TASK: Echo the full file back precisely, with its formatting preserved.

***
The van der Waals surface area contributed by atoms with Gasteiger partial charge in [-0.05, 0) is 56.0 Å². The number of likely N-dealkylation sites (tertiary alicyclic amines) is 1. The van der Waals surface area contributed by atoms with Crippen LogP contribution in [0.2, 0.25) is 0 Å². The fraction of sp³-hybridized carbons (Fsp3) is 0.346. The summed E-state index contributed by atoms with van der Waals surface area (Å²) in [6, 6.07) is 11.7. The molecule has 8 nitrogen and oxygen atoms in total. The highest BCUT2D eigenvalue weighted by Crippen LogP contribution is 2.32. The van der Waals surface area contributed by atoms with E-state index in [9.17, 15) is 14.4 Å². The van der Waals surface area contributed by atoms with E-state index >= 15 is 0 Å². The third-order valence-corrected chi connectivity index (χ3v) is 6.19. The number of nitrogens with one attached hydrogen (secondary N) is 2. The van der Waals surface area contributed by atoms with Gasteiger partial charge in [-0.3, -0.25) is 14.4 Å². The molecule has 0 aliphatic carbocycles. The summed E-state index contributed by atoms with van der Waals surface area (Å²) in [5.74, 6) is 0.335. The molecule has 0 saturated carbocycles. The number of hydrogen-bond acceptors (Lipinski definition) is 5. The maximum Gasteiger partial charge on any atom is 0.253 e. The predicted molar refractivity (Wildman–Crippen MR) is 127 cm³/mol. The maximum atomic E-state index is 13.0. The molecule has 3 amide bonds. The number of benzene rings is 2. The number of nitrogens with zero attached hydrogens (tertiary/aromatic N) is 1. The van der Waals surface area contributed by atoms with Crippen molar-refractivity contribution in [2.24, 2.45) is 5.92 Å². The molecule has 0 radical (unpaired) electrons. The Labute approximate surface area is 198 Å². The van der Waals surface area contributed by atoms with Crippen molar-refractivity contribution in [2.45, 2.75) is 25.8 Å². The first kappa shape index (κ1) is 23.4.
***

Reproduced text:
The van der Waals surface area contributed by atoms with Gasteiger partial charge in [-0.05, 0) is 56.0 Å². The number of likely N-dealkylation sites (tertiary alicyclic amines) is 1. The van der Waals surface area contributed by atoms with Crippen LogP contribution in [0.2, 0.25) is 0 Å². The fraction of sp³-hybridized carbons (Fsp3) is 0.346. The summed E-state index contributed by atoms with van der Waals surface area (Å²) in [6, 6.07) is 11.7. The molecule has 8 nitrogen and oxygen atoms in total. The highest BCUT2D eigenvalue weighted by Crippen LogP contribution is 2.32. The van der Waals surface area contributed by atoms with E-state index in [9.17, 15) is 14.4 Å². The van der Waals surface area contributed by atoms with E-state index >= 15 is 0 Å². The third-order valence-corrected chi connectivity index (χ3v) is 6.19. The number of nitrogens with one attached hydrogen (secondary N) is 2. The van der Waals surface area contributed by atoms with Gasteiger partial charge in [-0.3, -0.25) is 14.4 Å². The molecule has 0 aliphatic carbocycles. The summed E-state index contributed by atoms with van der Waals surface area (Å²) in [5.74, 6) is 0.335. The molecule has 0 saturated carbocycles. The number of hydrogen-bond acceptors (Lipinski definition) is 5. The maximum Gasteiger partial charge on any atom is 0.253 e. The predicted molar refractivity (Wildman–Crippen MR) is 127 cm³/mol. The maximum atomic E-state index is 13.0. The molecule has 3 amide bonds. The number of benzene rings is 2. The number of nitrogens with zero attached hydrogens (tertiary/aromatic N) is 1. The van der Waals surface area contributed by atoms with Crippen molar-refractivity contribution in [2.24, 2.45) is 5.92 Å². The molecule has 0 radical (unpaired) electrons. The Labute approximate surface area is 198 Å². The van der Waals surface area contributed by atoms with Crippen molar-refractivity contribution in [2.45, 2.75) is 25.8 Å². The first kappa shape index (κ1) is 23.4.